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sydney
07-08-2004, 10:40 AM
Could someone tell me what the quality of the online basics sciences program is and how accepted is it from the US medical associations, hospitals, and residency system?

jguru2
07-08-2004, 11:05 AM
stay away from online (medical) programs...

azskeptic
07-08-2004, 11:44 AM
Could someone tell me what the quality of the online basics sciences program is and how accepted is it from the US medical associations, hospitals, and residency system?

Indeed fully online programs will end up with you having a degree you can't license........

az skeptic

IMG X-Files
07-09-2004, 12:43 AM
Med students learn interaction with patients from 2nd year in medical school, that can never be replaced with online learning. Online learning is an adjunct to traditional learning. Clerkship, together with online learning is a great idea, only as an adjunct !!!. For schools offering online learning as a primary, can not get their graduates proper licensure requirements. Online learning together with attendance and FULL clerkship, of 2 years. 36 months should be the minimum standard for any MD degree, where 24 months should be allocated to patient's observations under clinical settings, in conjunction to academia.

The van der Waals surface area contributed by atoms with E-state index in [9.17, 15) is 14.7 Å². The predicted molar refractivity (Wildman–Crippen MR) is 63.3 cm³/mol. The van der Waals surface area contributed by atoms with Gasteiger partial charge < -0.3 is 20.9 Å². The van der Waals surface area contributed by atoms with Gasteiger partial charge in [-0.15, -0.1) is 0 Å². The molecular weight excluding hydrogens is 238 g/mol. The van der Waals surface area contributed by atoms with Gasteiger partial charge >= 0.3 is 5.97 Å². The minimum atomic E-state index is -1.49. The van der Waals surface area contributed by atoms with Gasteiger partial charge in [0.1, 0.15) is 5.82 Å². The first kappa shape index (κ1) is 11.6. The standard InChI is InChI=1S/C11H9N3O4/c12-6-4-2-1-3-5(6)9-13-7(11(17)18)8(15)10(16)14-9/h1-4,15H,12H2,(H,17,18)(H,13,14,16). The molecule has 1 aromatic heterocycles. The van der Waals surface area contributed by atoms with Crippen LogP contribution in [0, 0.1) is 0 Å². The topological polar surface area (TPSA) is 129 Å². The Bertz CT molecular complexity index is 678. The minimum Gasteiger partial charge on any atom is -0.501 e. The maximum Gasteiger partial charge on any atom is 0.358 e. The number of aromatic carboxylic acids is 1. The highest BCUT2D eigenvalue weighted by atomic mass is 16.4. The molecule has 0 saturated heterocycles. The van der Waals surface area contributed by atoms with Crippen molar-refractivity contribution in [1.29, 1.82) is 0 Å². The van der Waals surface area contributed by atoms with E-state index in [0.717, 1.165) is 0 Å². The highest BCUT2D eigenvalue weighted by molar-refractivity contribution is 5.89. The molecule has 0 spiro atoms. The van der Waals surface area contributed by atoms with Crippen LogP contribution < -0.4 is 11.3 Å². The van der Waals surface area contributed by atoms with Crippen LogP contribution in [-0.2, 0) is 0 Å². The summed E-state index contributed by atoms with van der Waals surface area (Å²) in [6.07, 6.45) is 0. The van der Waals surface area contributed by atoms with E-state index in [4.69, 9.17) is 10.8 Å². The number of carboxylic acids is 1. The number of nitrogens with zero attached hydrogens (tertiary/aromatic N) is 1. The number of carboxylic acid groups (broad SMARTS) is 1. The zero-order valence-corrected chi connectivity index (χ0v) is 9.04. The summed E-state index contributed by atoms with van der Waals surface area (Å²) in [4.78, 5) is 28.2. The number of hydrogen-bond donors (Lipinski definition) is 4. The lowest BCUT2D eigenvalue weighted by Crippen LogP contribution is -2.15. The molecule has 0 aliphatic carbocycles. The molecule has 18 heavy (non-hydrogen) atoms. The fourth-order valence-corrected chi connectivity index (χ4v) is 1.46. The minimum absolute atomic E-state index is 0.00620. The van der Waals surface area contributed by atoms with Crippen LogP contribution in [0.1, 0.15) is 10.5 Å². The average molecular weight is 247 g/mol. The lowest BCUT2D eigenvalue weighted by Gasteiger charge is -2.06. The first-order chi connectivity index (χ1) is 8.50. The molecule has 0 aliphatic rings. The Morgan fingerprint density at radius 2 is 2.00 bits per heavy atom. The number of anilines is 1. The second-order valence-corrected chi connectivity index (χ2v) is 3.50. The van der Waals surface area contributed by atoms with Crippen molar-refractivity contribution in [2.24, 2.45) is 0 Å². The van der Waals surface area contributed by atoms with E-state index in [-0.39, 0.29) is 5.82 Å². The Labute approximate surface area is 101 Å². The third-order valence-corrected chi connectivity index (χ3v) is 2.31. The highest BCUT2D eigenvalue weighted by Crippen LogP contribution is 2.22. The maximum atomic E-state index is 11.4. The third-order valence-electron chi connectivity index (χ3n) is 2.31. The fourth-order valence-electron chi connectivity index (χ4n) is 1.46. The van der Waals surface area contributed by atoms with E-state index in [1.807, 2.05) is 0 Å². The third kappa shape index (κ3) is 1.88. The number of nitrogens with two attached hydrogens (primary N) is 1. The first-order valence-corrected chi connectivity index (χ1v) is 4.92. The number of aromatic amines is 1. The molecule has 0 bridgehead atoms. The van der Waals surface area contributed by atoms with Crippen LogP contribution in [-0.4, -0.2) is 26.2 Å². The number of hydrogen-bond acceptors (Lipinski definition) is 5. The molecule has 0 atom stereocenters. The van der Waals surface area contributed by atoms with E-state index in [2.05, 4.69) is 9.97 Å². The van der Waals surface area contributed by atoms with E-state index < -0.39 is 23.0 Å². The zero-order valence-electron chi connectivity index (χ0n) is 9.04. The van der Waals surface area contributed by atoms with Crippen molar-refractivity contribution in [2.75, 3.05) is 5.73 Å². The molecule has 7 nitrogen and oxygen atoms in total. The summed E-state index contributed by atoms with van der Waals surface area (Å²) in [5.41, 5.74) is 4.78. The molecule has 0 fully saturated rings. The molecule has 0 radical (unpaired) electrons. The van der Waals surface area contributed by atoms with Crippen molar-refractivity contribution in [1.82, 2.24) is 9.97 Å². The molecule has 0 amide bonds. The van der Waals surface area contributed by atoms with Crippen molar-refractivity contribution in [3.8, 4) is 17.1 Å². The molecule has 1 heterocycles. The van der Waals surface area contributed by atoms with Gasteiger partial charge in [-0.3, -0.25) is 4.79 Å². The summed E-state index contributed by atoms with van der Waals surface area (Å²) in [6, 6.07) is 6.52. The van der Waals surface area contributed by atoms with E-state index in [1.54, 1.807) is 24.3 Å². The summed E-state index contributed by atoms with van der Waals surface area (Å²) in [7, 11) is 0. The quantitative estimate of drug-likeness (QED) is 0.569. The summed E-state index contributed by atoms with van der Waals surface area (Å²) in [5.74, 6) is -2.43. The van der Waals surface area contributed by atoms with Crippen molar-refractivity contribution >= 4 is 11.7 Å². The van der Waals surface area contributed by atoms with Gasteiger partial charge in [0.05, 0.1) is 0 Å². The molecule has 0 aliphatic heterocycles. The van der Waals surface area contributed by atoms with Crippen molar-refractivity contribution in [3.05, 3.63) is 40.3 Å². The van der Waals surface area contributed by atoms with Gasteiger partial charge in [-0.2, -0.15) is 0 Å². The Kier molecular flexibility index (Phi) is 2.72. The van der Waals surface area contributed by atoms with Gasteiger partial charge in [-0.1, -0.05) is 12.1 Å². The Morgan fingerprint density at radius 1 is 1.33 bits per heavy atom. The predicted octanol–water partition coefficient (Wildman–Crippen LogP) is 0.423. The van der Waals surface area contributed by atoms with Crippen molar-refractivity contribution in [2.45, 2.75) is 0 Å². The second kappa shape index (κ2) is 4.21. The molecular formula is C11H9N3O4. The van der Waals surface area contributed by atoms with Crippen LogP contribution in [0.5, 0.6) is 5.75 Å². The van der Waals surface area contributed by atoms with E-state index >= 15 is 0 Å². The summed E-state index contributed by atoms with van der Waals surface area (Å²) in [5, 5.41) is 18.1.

Hope this helps,

sydney
07-09-2004, 01:02 PM
Thanks for your information, but isn't the USMLE Step 1 the great equalizer and if you can pass it and pass it with a good score wouldn't that allow you to get into clinical rotations and then residency and of course licensure?

soon2bMS
07-12-2004, 11:23 AM
Could someone tell me what the quality of the online basics sciences program is and how accepted is it from the US medical associations, hospitals, and residency system?

I'm not a student at IUHS but I am taking my basic sciences online. It is true that some states are against any portion of your medical education online. There are medical students and people who feel that you can't learn medicine online. That's just what they think. No one can tell you how you learn and the way you should learn. Alot of this has to do with history's Diploma Mill which are known to give advanced credit for life experience's unrelated to medicine and medical schools which don't have a campus or physical location. As a result, many states have either banned or shun any medical school that has an online program.